A deadline looms this week at the Iowa capitol. Bills which do not clear a committee in either the House or Senate by the end of this week will be dead for the year. That deadline, however, does not apply to bills dealing with taxing and spending. With legislators focused on committee action, that means there isn’t likely to be resolution on the statewide smoking ban.
The Iowa Senate last week passed a bill that would prohibit smoking in most public places, including casinos. Senate President Jack Kibbie, a Democrat from Emmetsburg, says Iowans are "satisfied" with the bill that cleared the Senate. "My own prediction is that we’ll pass a smoking bill before we go home. Whether it’s a complete ban or not, I don’t know that," Kibbie says.
House Speaker Pat Murphy, a Democrat from Dubuque, says the Senate-passed bill may go too far as the House voted to allow smoking at casinos as well as in V.F.W.s and at the Veterans Home. "We had difficulty, quite frankly, getting the bill passed even with the exemptions so I think it’ll be very difficult to determine the outcome of this at this point," Murphy says.
House Democratic Leader Kevin McCarthy of Des Moines admits to being surprised by how far the issue has come — from a debate about granting cities and counties the authority to enact local anti-smoking ordinances all the way to consideration of a statewide smoking ban. "There has been momentum building for it and so it’s unpredictable where we are going to be moving forward but we hope we can pass something this year if there there is consensus," McCarthy says.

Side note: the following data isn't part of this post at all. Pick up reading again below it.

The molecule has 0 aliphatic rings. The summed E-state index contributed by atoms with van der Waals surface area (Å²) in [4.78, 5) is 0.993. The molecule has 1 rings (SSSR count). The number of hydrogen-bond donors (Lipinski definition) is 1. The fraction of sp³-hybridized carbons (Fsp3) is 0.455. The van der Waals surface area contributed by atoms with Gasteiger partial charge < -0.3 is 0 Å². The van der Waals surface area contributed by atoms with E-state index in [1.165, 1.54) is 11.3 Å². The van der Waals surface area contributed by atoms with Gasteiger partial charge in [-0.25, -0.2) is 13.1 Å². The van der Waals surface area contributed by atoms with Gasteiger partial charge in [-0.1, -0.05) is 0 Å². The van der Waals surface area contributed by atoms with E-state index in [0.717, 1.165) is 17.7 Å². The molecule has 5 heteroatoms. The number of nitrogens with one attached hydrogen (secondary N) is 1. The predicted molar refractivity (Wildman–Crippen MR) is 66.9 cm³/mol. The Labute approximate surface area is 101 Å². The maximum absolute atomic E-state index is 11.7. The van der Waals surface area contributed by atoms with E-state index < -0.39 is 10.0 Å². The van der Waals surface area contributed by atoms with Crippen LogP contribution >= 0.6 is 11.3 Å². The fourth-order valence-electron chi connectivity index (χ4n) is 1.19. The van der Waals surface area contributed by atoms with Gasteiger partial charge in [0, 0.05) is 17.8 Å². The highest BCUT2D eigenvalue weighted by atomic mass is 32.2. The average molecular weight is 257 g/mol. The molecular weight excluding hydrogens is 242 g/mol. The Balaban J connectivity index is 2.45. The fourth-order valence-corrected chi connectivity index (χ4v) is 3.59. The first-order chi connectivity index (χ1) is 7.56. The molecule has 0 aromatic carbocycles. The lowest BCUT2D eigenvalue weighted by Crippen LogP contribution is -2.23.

According to McCarthy, there’s been a significant shift in attitudes about smoking. "I remember taking a tour of the state capitol as a child and you couldn’t see the top of the dome because there was so much smoke here. I remember visiting my mother who worked at the cardiology wing of Methodist Hospital and I walked into the waiting room and the people in the waiting room were smoking. The nurses were smoking. The secretary was smoking. The whole doctor’s office was full of smoke. I remember visiting my father at the police station as a child. You couldn’t see the ceiling because every officer smoked," McCarthy says. "That was our culture in the 1970s. Could you imagine having that sort of occurrence now?"
McCarthy used to work in the Iowa Attorney General’s office and worked on enforcing the settlement states made with cigarette-makers. "I don’t have a lot of respect for ‘Big Tobacco,’" McCarthy says.
McCarthy says he’ll work to get a smoking ban that’s "as strong as possible" but he says "cobbling together" the 51 votes needed to pass the bill in the House will be difficult.